Results and Discussion

Figure 1a depicts a FESEM image of the MoS2 flakes after preliminary mechanical exfoliation. The flakes on the dicing tape show irregular shapes, and their area sizes were reduced to micrometer scale from the millimeter-sized bulk crystals. A photo in the inset of Fig. 1a shows a cluster of MoS2 single crystals taken directly from the quartz ampoule after CVT growth. Figure 1b depicts a Raman spectrum of a MoS2 single crystal using the light source of 414.5 nm wavelength. Two major peaks were observed, and their peak positions determined by curve fitting are at 382 and 407 cm−1, which are, respectively, consistent with the E1 2g and A1g modes for the 2H-MoS2 [18]. The full width at half maximum (FWHM) values of the Raman peaks are 2.7 (E1 2g) and 3.7 (A1g) cm−1. The XRD measurement was also used to characterize the structural quality of the MoS2 layer crystals. Figure 1c depicts an XRD pattern with four diffraction peaks centered at 14.5°, 29.2°, 44.4°, and 60.4°. These peaks are indexed as (002), (004), (006), and (008) diffraction planes, respectively, according to the database (JCPDS #872416). The single one out-of-plane orientation of 〈001〉 (c-axis) further confirms the crystalline quality of the 2H-MoS2.
Figure 1
Fig. 1

a FESEM image of MoS2 flakes on the dicing tape after preliminary mechanical exfoliation. Inset: photo of a MoS2 bulk crystal cluster taken directly from the quartz ampoule after CVT growth. b Raman spectrum and c XRD pattern of MoS2 bulk crystal. d I-V curve for the two-terminal MoS2 nanoflake with a thickness of 66 ± 6 nm. Inset: the corresponding AFM image of the MoS2 nanoflake device fabricated using the FIB approach

In addition, the electric contacts of MoS2 nanoflake devices were examined by the two-terminal current versus voltage (I-V) measurement. Figure 1d depicts a representative I-V curve for the MoS2 nanoflake with a thickness of 66 ± 6 nm. The linear I-V relationship indicates a good ohmic contact condition of the photoconductor-type device. The details of ohmic contact fabrication using FIB technique for the TMD layered nanostructures can be found in our earlier publications [19, 20]. The corresponding AFM image of the nanoflake device is also shown in the insets of Fig. 1d.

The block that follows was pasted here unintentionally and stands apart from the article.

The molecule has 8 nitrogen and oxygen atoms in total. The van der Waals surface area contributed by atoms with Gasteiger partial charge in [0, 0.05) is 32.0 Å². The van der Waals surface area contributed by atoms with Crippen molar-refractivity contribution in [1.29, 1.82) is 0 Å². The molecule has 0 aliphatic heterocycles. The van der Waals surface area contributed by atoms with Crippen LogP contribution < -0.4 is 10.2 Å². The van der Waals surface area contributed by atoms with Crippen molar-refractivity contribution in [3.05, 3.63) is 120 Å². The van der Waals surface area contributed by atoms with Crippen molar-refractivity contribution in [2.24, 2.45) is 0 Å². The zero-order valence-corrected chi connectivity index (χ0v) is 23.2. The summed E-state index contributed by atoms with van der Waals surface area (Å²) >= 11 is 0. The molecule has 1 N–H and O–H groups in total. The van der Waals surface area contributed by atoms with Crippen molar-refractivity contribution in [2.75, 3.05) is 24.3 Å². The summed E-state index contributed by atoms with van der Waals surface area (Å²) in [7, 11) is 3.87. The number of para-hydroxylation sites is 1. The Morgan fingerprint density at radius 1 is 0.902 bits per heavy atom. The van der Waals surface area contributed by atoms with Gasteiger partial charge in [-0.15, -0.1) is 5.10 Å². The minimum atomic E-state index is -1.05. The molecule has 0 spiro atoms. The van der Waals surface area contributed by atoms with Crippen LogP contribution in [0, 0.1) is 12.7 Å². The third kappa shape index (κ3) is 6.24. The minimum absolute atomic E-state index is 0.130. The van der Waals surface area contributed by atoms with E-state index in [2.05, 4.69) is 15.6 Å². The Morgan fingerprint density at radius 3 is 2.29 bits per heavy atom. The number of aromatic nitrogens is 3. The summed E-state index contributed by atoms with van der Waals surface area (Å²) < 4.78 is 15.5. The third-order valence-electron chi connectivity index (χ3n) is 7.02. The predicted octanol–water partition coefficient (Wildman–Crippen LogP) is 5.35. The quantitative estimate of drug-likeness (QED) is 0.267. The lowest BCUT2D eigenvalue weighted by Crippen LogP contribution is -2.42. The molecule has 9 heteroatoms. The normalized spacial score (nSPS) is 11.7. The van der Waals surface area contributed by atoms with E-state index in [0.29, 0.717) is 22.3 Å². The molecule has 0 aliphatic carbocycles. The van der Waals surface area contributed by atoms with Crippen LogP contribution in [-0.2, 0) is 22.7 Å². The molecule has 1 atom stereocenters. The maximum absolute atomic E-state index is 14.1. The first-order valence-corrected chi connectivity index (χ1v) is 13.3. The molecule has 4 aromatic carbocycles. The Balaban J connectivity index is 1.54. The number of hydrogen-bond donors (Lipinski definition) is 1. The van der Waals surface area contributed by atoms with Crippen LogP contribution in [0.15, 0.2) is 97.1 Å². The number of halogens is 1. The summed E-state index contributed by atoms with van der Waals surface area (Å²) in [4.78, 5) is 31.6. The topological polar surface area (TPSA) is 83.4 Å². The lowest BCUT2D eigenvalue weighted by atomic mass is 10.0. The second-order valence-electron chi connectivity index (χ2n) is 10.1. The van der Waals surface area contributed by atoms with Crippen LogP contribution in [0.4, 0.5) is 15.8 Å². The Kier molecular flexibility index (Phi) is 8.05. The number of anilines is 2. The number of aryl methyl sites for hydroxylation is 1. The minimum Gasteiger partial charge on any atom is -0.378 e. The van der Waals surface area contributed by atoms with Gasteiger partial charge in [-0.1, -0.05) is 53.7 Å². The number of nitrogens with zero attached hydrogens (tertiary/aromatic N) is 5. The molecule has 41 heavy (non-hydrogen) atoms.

Photocurrent responses under the excitation of 532 nm wavelength (λ) at a bias of 0.1 V and at different laser powers for a MoS2 nanoflake (t = 45 nm) were shown in Fig. 2a. For comparison, the photoresponse measurement under the same excitation condition at a bias of 1 V for a bulk crystal (t = 63 μm) was also performed and is shown in Fig. 2b. All the background dark currents were subtracted from the response curves to reveal the photocurrent values. The results show that both the nanoflake and the bulk exhibit clear photoresponse to the different excitation power and the photocurrent increases with an increase of power.
Figure 2
Fig. 2

a Photocurrent responses to the different light power and the excitation wavelengths of 532 nm measured in air ambience for a the MoS2 nanoflake (t = 45 nm) and b the bulk crystal (t = 63 μm)

The difference in photocurrent level between the nanoflake and bulk can be observed by the plot of photocurrent (i p) versus intensity (I), Fig. 3a. From the result, it is noticed that the overall photocurrent of the bulk is approximately one to two orders of magnitude higher than that of the nanostructure. In addition, the photocurrent value is linearly dependent on the intensity, i.e., i p I, for the nanoflake. The intensity-dependent behavior is different from the bulk. The photocurrent is less sensitive to the increase in light intensity, and their relationship follows a power law of i p I β , where β = 0.56, for the bulk.
Figure 3
Fig. 3

a Photocurrent, b responsivity, and c photoconductive gain as a function of light intensity at 532 nm excitations for the MoS2 nanoflake (t = 45 nm) and the bulk crystal (t = 63 μm)